One of the core capabilities of prolonged field care is telemedicine. We developed the Virtual Critical Care Consult (VC3) Service to provide Special Operations Forces (SOF) medics with on-demand, virtual consultation with experienced critical care physicians to optimize management and improve outcomes of complicated, critically injured or ill patients. Intensive-care doctors staff VC3 continuously. SOF medics access this service via phone or e-mail. A single phone call reaches an intensivist immediately. An e-mail distribution list is used to share information such as casualty images, vital signs flowsheet data, and short video clips, and helps maintain situational awareness among the VC3 critical care providers and other key SOF medical leaders. This real-time support enables direct communication between the remote provider and the clinical subject matter expert, thus facilitating expert management from near the point of injury until definitive care can be administered. The VC3 pilot program has been extensively tested in field training exercises and validated in several real-world encounters. It is an immediately available capability that can reduce medical risk and is scalable to all Special Operations Command forces.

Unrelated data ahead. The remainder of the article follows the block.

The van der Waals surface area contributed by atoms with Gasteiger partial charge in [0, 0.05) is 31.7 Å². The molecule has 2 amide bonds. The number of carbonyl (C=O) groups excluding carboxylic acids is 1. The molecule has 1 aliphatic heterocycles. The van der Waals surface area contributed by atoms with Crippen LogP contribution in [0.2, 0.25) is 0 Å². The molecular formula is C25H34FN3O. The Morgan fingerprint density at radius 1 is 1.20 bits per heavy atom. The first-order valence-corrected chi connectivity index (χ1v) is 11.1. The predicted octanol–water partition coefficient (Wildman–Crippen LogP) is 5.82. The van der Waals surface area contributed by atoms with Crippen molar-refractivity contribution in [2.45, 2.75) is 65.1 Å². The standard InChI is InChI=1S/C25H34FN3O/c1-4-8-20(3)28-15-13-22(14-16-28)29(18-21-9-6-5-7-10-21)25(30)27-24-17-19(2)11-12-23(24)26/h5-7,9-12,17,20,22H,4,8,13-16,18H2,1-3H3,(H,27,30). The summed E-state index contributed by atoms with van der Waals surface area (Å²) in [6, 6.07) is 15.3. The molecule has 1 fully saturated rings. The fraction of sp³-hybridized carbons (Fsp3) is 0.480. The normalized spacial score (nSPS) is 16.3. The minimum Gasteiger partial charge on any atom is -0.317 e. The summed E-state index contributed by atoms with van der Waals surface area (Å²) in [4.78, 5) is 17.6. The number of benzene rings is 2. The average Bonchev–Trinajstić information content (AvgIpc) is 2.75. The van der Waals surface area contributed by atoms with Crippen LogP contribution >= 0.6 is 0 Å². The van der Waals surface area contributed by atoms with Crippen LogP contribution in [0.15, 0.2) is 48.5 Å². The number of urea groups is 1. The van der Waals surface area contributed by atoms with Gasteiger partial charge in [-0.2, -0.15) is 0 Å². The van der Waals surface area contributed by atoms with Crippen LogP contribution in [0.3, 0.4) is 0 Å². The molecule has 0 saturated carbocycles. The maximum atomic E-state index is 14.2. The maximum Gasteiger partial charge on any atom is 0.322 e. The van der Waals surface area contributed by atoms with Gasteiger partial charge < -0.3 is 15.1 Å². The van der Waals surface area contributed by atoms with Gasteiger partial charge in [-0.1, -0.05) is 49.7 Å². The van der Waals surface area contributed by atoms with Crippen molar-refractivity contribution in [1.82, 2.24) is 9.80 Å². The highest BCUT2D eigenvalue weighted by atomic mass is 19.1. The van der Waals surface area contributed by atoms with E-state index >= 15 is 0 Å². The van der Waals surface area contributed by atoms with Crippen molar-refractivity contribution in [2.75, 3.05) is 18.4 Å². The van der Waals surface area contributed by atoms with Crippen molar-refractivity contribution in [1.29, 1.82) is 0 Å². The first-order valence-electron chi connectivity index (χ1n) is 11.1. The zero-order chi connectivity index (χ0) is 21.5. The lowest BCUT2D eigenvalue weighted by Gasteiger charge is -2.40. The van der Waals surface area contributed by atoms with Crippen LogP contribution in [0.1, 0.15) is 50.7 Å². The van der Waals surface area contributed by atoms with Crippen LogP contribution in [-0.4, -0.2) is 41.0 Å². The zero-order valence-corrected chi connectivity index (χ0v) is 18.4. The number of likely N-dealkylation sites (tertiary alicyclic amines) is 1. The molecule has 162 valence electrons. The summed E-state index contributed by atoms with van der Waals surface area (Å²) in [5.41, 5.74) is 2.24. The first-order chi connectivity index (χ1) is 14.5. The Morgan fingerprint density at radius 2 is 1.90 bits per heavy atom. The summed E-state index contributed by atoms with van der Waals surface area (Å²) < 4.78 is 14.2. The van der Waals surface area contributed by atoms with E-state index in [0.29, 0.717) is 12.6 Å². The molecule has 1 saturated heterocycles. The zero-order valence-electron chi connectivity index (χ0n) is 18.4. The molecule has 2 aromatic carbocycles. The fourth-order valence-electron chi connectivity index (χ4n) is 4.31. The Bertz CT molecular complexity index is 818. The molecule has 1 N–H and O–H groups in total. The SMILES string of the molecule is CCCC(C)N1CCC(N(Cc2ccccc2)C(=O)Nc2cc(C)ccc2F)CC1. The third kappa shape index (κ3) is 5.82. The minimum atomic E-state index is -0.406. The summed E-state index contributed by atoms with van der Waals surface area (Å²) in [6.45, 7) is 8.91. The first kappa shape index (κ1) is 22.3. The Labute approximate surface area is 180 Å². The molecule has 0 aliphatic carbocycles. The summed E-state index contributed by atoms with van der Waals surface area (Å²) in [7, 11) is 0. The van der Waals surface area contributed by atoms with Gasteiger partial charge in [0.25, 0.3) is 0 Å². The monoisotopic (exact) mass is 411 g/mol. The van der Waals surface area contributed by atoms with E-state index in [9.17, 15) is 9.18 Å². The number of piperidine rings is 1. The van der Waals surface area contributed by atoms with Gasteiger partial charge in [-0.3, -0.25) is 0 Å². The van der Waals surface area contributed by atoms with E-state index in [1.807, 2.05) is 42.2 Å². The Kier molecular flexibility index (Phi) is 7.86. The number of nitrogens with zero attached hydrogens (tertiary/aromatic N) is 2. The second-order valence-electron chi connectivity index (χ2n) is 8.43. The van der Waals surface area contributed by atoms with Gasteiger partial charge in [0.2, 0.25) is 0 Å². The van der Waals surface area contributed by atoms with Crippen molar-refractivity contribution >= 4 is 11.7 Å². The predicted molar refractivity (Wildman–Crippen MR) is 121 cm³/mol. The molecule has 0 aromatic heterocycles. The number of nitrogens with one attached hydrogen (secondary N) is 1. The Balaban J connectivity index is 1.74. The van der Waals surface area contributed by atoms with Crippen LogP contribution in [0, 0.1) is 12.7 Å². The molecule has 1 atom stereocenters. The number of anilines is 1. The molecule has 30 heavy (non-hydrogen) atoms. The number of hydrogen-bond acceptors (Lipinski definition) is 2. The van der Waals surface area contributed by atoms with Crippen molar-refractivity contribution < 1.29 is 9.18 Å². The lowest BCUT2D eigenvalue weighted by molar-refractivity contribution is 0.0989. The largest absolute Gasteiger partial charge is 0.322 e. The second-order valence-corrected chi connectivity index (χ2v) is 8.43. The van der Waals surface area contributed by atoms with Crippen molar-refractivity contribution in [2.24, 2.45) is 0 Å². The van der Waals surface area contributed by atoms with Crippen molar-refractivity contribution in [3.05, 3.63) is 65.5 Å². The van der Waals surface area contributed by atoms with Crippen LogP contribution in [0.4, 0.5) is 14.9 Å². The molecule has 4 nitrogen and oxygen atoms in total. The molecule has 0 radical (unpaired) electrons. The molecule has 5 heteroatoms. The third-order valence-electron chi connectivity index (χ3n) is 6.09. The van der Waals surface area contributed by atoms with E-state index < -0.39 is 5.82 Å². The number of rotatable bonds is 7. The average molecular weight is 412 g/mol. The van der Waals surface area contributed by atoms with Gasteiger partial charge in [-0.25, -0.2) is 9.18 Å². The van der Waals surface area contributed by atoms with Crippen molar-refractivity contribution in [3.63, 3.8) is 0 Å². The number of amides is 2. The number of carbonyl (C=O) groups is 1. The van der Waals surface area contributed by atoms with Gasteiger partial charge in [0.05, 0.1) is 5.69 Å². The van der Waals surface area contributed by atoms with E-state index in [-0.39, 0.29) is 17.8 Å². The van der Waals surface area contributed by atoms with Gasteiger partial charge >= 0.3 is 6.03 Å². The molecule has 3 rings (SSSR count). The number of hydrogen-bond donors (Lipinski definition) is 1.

$37.00
Case of a 5-Year-Old Foreign National Who Sustained Penetrating Abdominal Trauma

McLeroy RD, Ellis JL, Karnopp JM, Dellavolpe J, Gurney J, Keenan S, Powell D, Riesberg J, Edwards M, Matos R, Pamplin JC 16(4). 110 - 113 (Journal Article)

Objective: Review application of telemedicine support for penetrating trauma. Clinical context: Special Operations Resuscitation Team (SORT) deployed in Africa Area of Responsibility (AOR) Organic expertise: Internal Medicine physician, two Special Operations Combat medics (SOCMs), and one radiology technician Closest surgical support: Non-US surgical support 20km away; a nonsurgeon who will perform surgeries; neighboring country partner-force surgeon 2 hours by fixedwing flight. Earliest evacuation: Evacuated 4 days after presentation to a neighboring country with surgical capability.

$37.00
Spring 2018 Journal (Vol 18 Ed 1)

Vol 18 Ed 1
Spring 2018 Journal of Special Operations Medicine
ISSN: 1553-9768

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Available for preorder. Estimated ship date is March 31st 2019

$40.00
Spring 2019 Journal (Vol 19 Ed 1)

Vol 19 Ed 1
Spring 2019 Journal of Special Operations Medicine
ISSN: 1553-9768

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$40.00
Winter 2018 Journal (Vol 18 Ed 4)

Vol 18 Ed 4
Winter 2018 Journal of Special Operations Medicine
ISSN: 1553-9768

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$40.00
Fall 2019 Journal (Vol 19 Ed 3)

Vol 19 Ed 3
Fall 2019 Journal of Special Operations Medicine
ISSN: 1553-9768

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$40.00
Summer 2019 Journal (Vol 19 Ed 2)

Vol 19 Ed 2
Summer 2019 Journal of Special Operations Medicine
ISSN: 1553-9768

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$40.00
Winter 2011 Journal (Vol 11 Ed 4)

Vol 11 Ed 4
Winter 2011 Journal of Special Operations Medicine
ISSN: 1553-9768

$38.00